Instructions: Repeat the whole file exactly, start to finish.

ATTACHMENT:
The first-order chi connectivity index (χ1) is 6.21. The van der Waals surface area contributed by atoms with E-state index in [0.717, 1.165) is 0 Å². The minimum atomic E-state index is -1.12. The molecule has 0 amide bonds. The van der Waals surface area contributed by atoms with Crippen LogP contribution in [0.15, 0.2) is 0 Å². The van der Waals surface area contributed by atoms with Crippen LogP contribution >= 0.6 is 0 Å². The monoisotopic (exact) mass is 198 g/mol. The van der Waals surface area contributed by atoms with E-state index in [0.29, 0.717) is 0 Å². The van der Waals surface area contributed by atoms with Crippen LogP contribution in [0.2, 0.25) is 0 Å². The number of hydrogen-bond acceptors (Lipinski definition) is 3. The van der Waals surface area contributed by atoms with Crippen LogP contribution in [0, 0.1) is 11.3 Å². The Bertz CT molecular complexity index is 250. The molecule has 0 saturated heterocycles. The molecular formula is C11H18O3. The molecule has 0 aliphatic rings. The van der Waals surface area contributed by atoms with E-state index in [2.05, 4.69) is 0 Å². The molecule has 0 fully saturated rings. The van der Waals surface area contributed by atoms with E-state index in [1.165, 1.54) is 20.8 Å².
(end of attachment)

The first-order chi connectivity index (χ1) is 6.21. The van der Waals surface area contributed by atoms with E-state index in [0.717, 1.165) is 0 Å². The minimum atomic E-state index is -1.12. The molecule has 0 amide bonds. The van der Waals surface area contributed by atoms with Crippen LogP contribution in [0.15, 0.2) is 0 Å². The van der Waals surface area contributed by atoms with Crippen LogP contribution >= 0.6 is 0 Å². The monoisotopic (exact) mass is 198 g/mol. The van der Waals surface area contributed by atoms with E-state index in [0.29, 0.717) is 0 Å². The van der Waals surface area contributed by atoms with Crippen LogP contribution in [0.2, 0.25) is 0 Å². The number of hydrogen-bond acceptors (Lipinski definition) is 3. The van der Waals surface area contributed by atoms with Crippen LogP contribution in [0, 0.1) is 11.3 Å². The Bertz CT molecular complexity index is 250. The molecule has 0 saturated heterocycles. The molecular formula is C11H18O3. The molecule has 0 aliphatic rings. The van der Waals surface area contributed by atoms with E-state index in [2.05, 4.69) is 0 Å². The molecule has 0 fully saturated rings. The van der Waals surface area contributed by atoms with E-state index in [1.165, 1.54) is 20.8 Å².